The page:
“This milestone showcases the incredible benefit of a truly integrated heart valve team. It benefits the patients to have cardiologists and surgeons working together,” said Jeffrey A. Travis, MD, heart surgeon at Lexington Cardiovascular Surgery, a Lexington Medical Center physician practice.

Dr. Leonardi and Dr. Travis performed the procedure together inside the cardiac catherization lab at Lexington Medical Center.

Lexington Medical Center has consistently demonstrated leadership in heart care. The hospital has the most experienced TAVR team in the Midlands and has performed the first fully percutaneous and first awake TAVR procedures in South Carolina. Patients typically go home the next day.

Lexington Medical Center began its comprehensive cardiovascular program in 2012 and has continued to expand its heart services to meet the needs of the community. The program is affiliated with Duke Health and has earned a three-star rating – the highest rating possible – from the Society of Thoracic Surgeons.

Finding the Right Beat: Pacemaker puts Blythewood Woman Back in the Cycling Seat

Sharon Sherbourne knew something wasn’t right. An avid cyclist and runner, she was training for a long-distance race when her legs felt heavy and her heart rate remained low even when she was exercising vigorously.

The 67 year old had begun an exercise routine about 15 years earlier, while she helped implement wellness programs as vice president of human resources at a Blythewood manufacturing plant. “I knew I had to walk the walk, so I started doing aerobics. A friend from church got me involved in the running community, so I started training for a 5K, and that morphed into doing an 8K.”

Sharon cycling in Blythewood

She eventually completed four full 26-mile marathons, along with numerous half-marathons, 10Ks and 5Ks. About 10 years ago, she added long-distance cycling to her workouts, but recently, she found herself out of breath climbing a flight of stairs. She made an appointment to see a doctor.

“My first cardiologist told me I was simply getting older and I probably didn’t need to be doing all that stuff,” Sharon said. “But I knew it was more than that. You know your own body.”

Then, she was referred to Lexington Cardiology and William W. Brabham, MD, FHRS, an electrophysiologist with Lexington Cardiology, a Lexington Medical Center physician practice. Dr. Brabham specializes in the treatment of abnormal heart rhythms. He scheduled a treadmill stress test for Sharon.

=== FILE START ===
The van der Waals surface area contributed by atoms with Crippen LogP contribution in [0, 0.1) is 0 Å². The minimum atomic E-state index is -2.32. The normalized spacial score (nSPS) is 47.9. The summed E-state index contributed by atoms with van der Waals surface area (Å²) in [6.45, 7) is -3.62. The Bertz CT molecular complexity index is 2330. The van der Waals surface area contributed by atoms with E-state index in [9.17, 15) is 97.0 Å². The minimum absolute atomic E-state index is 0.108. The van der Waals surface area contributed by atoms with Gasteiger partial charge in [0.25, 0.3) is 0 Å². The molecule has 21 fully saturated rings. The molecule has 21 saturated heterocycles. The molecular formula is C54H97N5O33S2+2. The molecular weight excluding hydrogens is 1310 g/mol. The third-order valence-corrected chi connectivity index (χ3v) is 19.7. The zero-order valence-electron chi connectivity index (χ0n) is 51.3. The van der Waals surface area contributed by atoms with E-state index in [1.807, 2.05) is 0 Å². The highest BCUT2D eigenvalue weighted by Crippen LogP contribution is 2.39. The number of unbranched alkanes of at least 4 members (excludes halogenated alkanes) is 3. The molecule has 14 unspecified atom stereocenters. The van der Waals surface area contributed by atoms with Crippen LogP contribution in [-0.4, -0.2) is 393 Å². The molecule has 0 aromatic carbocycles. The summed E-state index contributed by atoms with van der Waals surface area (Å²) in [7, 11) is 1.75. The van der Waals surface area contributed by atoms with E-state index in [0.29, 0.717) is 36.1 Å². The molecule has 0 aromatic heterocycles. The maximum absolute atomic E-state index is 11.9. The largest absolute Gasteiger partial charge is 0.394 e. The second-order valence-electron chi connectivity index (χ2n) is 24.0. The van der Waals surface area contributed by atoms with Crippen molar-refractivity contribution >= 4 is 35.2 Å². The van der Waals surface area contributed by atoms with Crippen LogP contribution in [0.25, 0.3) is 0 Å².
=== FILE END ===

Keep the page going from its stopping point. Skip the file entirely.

“As her workload increased on the treadmill, her heart rate peaked in the 70s to 80s, which is very unusual for her age. At 67, it wouldn’t be unreasonable for her heart rate to reach the 150s to 160s, especially with the level of activity that she typically would participate in,” Dr. Brabham said.

He diagnosed her problem as chronotropic incompetence, which is the inability of the heart to increase its rate to a level that matches a person’s activity level, combined with AV block, a condition where the signals from the top chambers of the heart don’t make it to the bottom chambers.

“It appeared most likely a result of age-related changes in the conduction system of the heart,” he said. “Just the way the rest of your body ages, the conduction system in your heart can age to varying degrees.”

Dr. William Brabham, Lexington Cardiology

He recommended a pacemaker, a device that monitors heart rate and stimulates the heart if it drops below a pre-programmed rate. A dual-chamber pacemaker, the type Sharon has, also restores the connection between the top and bottom chambers of the heart.

Sharon’s pacemaker was implanted in March; by late June, she was training for a 100-mile bike ride.

“I feel fantastic. It had gotten to the point where, when I was walking up stairs at the house, I’d get to the top and I’d be completely out of breath. So I had my pacemaker implant on March 7, I came home March 8 and the very first thing I did was walk up the stairs to see if it had made a difference. It had.”

For Sharon, a mother of two, grandmother of six and great-grandmother of one, the experience drove home the importance of listening to her body and going the extra mile for answers.

“Age should not be the marker for anything. Your physical fitness level, what you enjoy doing, what you’re used to doing — that should be what drives your behavior and drives your medical practitioner’s response,” she said. “I felt that Dr. Brabham really understood that and worked with me to make all of it happen.”